And here’s where we get to files, the big argument amongst my friends was that files are the glue between applications that are never perfect. A file allows one to take data that was created by one application that does part of the task I want to another application that allows me to finish the task. The implicit fear is that on a general computing appliance, apps will turn into data islands that do not allow me to perform this kind of assembly-line workflow that the desktop PC has enabled since its inception. If you look at the iPhone, this is mostly the case. One app’s data is not shared to any other apps, with the exception of some built-in applications like the camera and the photos app.
On Android, it is a different story. Android has a system whereby one application can serve up its data to the rest of the device via a content provider system. This allows any application on the device to integrate with the built-in contacts application, or the photo gallery application. It allows new applications to serve new kinds of data and control how that data can be accessed or changed. This system also does not resort to sharing files. It is an OS-controlled communication protocol that allows an application to have its own data strongly protected but also affords sharing. This type of system is what will allow for files and folders to truly become an implementation detail on consumer-level general computing appliances.
This is my idea of what the general computing appliance nirvana looks like from the user’s perspective:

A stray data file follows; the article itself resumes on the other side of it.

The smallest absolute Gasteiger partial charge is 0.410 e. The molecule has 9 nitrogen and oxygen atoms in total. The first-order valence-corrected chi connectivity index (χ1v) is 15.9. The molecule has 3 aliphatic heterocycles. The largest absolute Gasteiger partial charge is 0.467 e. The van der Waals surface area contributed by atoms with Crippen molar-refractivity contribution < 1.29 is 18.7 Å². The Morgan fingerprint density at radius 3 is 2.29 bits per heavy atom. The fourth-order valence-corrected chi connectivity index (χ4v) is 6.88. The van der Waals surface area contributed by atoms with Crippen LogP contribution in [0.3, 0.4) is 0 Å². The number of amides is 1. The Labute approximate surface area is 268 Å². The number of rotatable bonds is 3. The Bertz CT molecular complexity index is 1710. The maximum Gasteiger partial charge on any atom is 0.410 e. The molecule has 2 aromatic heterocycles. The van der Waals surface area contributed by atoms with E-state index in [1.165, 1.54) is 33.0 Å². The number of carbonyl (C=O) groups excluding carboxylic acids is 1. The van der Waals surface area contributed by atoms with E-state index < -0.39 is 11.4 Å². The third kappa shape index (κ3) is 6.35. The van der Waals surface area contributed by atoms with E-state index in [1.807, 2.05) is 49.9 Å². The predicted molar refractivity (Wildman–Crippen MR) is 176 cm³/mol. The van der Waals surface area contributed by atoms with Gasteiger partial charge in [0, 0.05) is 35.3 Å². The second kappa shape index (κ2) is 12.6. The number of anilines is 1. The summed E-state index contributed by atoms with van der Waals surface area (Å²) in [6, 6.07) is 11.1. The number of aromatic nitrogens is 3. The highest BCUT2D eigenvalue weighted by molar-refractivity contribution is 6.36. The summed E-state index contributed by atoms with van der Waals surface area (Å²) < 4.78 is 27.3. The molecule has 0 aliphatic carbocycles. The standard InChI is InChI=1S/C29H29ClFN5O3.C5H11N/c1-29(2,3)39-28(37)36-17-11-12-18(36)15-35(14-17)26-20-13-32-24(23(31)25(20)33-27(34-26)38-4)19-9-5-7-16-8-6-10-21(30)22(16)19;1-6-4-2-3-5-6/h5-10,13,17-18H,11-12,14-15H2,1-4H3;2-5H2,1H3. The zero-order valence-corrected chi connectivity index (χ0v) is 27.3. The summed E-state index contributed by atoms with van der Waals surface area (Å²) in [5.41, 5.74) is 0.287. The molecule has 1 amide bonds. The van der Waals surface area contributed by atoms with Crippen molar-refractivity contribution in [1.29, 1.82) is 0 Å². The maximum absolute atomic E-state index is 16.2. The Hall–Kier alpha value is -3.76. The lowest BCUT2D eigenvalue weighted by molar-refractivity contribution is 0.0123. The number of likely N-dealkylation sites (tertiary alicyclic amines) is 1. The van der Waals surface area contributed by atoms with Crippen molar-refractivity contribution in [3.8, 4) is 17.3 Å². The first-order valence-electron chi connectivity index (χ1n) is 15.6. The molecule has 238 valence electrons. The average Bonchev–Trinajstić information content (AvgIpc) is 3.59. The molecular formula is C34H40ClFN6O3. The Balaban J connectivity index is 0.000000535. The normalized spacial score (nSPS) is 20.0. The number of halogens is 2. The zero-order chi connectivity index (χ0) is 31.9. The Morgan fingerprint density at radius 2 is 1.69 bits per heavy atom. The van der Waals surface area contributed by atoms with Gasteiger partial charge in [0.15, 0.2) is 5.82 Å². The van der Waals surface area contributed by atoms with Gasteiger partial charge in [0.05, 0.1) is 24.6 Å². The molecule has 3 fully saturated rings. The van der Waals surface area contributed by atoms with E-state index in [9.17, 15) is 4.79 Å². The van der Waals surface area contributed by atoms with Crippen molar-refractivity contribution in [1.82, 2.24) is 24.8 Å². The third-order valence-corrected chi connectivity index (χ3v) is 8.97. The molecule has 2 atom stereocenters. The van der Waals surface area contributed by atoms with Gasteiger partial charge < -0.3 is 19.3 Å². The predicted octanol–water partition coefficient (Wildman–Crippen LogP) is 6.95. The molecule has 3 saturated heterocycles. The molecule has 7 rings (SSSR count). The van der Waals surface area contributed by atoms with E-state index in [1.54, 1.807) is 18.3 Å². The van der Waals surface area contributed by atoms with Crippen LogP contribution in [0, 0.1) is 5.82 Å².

- A way to download, install and uninstall applications.
- A means of launching an application.
- A system whereby installed applications can notify the user of events.
- A means of switching between running applications and controlling what applications are running.
- A system of configuring the settings of applications.
Additionally, a general computing appliance should afford the following without the user having to be involved:
- Sharing of data between applications.
- Access to the device’s peripherals.
- Other integration points between applications (a la Intents in Android).
And that’s about it as far as a consumer is concerned. This is the genius behind the iPhone and why I believe it will be considered revolutionary in the years to come. It was the first true general computing appliance.
Where does this leave the desktop PC? Should it get more respect or should it become the computing world’s Rodney Dangerfield? I partially agree with Mr. Dvorak here. The traditional desktop PC will continue to have its place in the computing future. But it will belong to enthusiasts and professionals, not to the consumer. The people who are writing apps for consumer devices will use a desktop PC (or the future’s version of it). The people who are doing more free-form computing tasks will likely use a desktop PC, perhaps engineers or scientists or data miners, people who aren’t performing the same task all the time. I believe though that over time the set of people that use what we now call the desktop PC environment will shrink slowly but inevitably. As operating systems evolve and developers begin to understand more of what people actually use computers for, we will be able to simplify more tasks to the level of an appliance. It does not mean the end of the enthusiast or the professional, simply that one does not have to be an enthusiast or professional to get the benefit of the technology.
This is not something to be reviled, but something to be considered natural. It is the march of progress.